Places Archives: Biomes

Deep seabed mining is risky. If something goes wrong, who will pay for it?

This story first appeared in Mongabay. Editor’s note: O Canada! Welcome to the new wild west. If you liked Deepwater Horizon you will love Deep Sea Mining. This statement pretty much sums it up, “countries could have their chance to EXPLOIT the valuable metals locked in the deep sea.” Corporations love to deal with poorer, less developed countries … Continue reading Deep seabed mining is risky. If something goes wrong, who will pay for it?

Climate change is muting fall colors, but it’s just the latest way that humans have altered US forests

This story first appeared in The Conversation. By Marc Abrams Fall foliage season is a calendar highlight in states from Maine south to Georgia and west to the Rocky Mountains. It’s especially important in the Northeast, where fall colors attract an estimated US$8 billion in tourism revenues to New England every year. As a forestry scientist, I’m often asked how climate … Continue reading Climate change is muting fall colors, but it’s just the latest way that humans have altered US forests

Deep Sea Defenders Call to Action

FOR DECADES, LARGE CORPORATIONS HAVE POISONED RIVERS, DEVASTATED FORESTS AND DISPLACED COMMUNITIES, AND NOW THEY’RE RUSHING TO MINE MINERALS FROM THE LAST UNTOUCHED FRONTIER ON THE PLANET – THE DEEP SEA. The deep-sea may be vast and unexplored, but it is incredibly important. It encompasses 75% of the ocean’s volume and is the largest and … Continue reading Deep Sea Defenders Call to Action

Changes to global fisheries subsidies could level the playing field for traditional coastline communities

This story first appeared in Mongabay. by Gladstone Taylor Community fishers struggle to hold their own against heavily-subsidized foreign fleets. Fisheries subsidies have long given wealthy nations an edge over Small Island Developing States (SIDS) like Jamaica that are rich in fishing traditions and natural resources. In places like the multigenerational fishing village of Manchioneal, Jamaica, … Continue reading Changes to global fisheries subsidies could level the playing field for traditional coastline communities

Solving for the wrong variable

This is an excerpt from the book Bright Green Lies, P. 20 ff By Derrick Jensen, Lierre Keith and Max Wilbert What this adds up to should be clear enough, yet many people who should know better choose not to see it. This is business-as- usual: the expansive, colonizing, progressive human narrative, shorn only of … Continue reading Solving for the wrong variable

Experts see no way back for NZ firm blocked from trying to mine the seabed

This story first appeared in Mongabay. By  Elizabeth Claire Alberts The New Zealand Supreme Court recently blocked consent for a seabed mining operation that would annually extract 50 million tons of iron ore from the seabed off the coast of South Taranaki. Environmentalists see this decision as a clear victory, but the mining company has … Continue reading Experts see no way back for NZ firm blocked from trying to mine the seabed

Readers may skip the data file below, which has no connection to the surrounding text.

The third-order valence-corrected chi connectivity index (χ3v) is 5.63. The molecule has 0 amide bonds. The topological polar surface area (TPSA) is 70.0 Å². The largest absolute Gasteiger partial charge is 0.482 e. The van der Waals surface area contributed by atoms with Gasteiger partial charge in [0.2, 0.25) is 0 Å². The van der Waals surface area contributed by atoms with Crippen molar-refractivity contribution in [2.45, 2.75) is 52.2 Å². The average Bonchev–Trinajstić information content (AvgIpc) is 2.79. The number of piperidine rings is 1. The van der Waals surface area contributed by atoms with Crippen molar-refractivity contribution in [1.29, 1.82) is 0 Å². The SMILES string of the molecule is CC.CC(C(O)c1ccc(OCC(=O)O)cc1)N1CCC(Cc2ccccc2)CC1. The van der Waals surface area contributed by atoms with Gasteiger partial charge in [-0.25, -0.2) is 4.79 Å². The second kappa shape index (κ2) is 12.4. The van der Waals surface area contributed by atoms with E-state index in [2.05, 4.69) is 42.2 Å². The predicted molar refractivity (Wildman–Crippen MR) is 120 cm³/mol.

What It’s Like to Watch a Harpooned Whale Die Right Before Your Eyes

Author Paul Watson has no problem with critics calling him and his marine-life-defending colleagues pirates—it’s far better than helplessly standing by and doing nothing in the face of the violence against animals they have witnessed. This excerpt is from Death of a Whale, by Captain Paul Watson (GroundSwell Books, 2021). This web adaptation was produced by … Continue reading What It’s Like to Watch a Harpooned Whale Die Right Before Your Eyes

The Problem

This is an excerpt from the book Bright Green Lies, P. 1-7 By LIERRE KEITH “Once our authoritarian technics consolidates its powers, with the aid of its new forms of mass control, its panoply of tranquilizers and sedatives and aphrodisiacs, could democracy in any form survive? That question is absurd: Life itself will not survive, … Continue reading The Problem

Our Health Depends on Indigenous Botanical Knowledge and Plants That Are Rapidly Being Destroyed

This article originally appeared in Common Dreams. The decline is one of the effects of the industrial modernization that is supposed to have brought increasing comfort, health, and advanced knowledge into our lives. By JOHN BUELL Southwest Harbor, Maine (Special to Informed Comment) – While mainstream media celebrate the remarkable development in record time of vaccines … Continue reading Our Health Depends on Indigenous Botanical Knowledge and Plants That Are Rapidly Being Destroyed

Indigenous Environmental Defenders Shut Down Peruvian Crude Oil Pipeline

This article originally appeared in Common Dreams. By JULIA CONLEY “Not a single drop of oil is going to come out of the Amazon until the government takes care of us,” said campaigners. Demanding stronger social and environmental support in northern Peru’s Loreto region, about 200 Indigenous protesters on Wednesday announced a strike two days … Continue reading Indigenous Environmental Defenders Shut Down Peruvian Crude Oil Pipeline